It was September of 2011 and I’d just moved to Bali, Indonesia for two months. I was eating my $4 breakfast feast at a local café when I stumbled upon a story from my buddy Steve, about how he spent a night living like James Bond in Monaco.
I’m not gonna lie, I was pissed.
Ok maybe that’s the wrong choice of words, but my whole life I’ve had champagne tastes on a beer budget, and he had just lived out one of my dreams.
As I sat there in my Balinese café I realized that I was currently living in one of the most high-end, luxury destinations on the planet, and there was no reason I couldn’t do something similar.
At that moment, I decided to devote the next two months to seeing just how far I could take this idea of Hacking the High Life – turns out, a lot farther than I expected.
What Do We Really Want?
We all want to be millionaires. Despite people who say they don’t care about money, I don’t know a single person who would turn down the money if it was handed to them. Do you?
Didn’t think so.
What you might not realize however is that you don’t need to be a millionaire to live like one.
Sure, having a padded bank account would be great, deep down, that’s not what we actually want.
We want experiences.
We want to regale our friends and family with tales of the time we danced in Rio’s Carnival parade, or hung out with Orlando Jones in one of the most infamous houses in LA, or perhaps simply how we took the perfect photograph on our most recent vacation.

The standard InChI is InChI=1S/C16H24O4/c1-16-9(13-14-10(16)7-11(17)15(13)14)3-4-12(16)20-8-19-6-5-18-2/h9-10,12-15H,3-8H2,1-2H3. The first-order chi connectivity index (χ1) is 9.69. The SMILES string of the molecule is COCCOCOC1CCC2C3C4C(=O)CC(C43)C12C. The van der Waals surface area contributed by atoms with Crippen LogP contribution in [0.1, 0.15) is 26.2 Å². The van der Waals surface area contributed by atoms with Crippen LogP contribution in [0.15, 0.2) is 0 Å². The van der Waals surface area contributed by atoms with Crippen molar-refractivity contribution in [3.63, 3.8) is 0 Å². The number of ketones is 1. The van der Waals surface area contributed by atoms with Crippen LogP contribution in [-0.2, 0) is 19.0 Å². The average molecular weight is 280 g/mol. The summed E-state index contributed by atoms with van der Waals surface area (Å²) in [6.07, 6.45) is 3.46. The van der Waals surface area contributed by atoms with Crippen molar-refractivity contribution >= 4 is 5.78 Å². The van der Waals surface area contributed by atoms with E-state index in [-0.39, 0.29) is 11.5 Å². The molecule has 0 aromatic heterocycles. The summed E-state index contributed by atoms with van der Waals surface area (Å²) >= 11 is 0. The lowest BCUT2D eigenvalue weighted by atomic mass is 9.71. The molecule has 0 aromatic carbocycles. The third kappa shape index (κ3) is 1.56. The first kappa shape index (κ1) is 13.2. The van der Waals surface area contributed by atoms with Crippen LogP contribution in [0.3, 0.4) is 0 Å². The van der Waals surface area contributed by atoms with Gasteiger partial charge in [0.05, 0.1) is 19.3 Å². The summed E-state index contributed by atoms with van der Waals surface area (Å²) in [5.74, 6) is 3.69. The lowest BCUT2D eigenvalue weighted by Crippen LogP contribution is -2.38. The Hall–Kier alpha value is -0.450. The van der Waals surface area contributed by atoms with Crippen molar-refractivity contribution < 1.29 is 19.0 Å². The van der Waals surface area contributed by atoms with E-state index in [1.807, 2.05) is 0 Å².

It’s all about being able to tell a good story. 50 years from now, if I have nothing else and thousands of good stories, I’ll be able to die a happy man.
During my seven weeks in Bali I played three free rounds of golf, had seven free five star meals, and got a $1200/night private villa for free.
So how can you do the same thing. With a little effort, it’s actually easier than you might think.
Look for the Win/Win
Here’s the thing about hacking the high life: it’s not about you. Yes, you get to benefit, but almost every single experience I had was sparked by me figuring out how I could benefit someone else.
For instance, while I was in Bali through a series of introductions I met a woman who was very well connected on the island. She introduced me to many of the hotel and restaurant managers that set me up while I was there. To say thank you, I helped her with some of her SEO efforts for her Bali villa rental business.
And the hotels? Some of them I’ve written about, others I made videos of, and all of them I now know about and share with others whenever they are heading to Bali.
Starting by finding win/win solutions for whomever you’re trying to approach will go a long way.
Build an Audience
While not necessary, if you have a blog/brand/audience of some sort, you’re going to have a big leg up. Why? If someone is going to give you a deep discount or something for free, they want to make sure it’s worthwhile for them.
Their goal is to get their brand in front of as many people as possible or get new business out of it.
So while there are a variety of ways you can leverage other peoples audiences in order to achieve the same goal, having a group of followers via blog or social media will go a long way to helping your cause.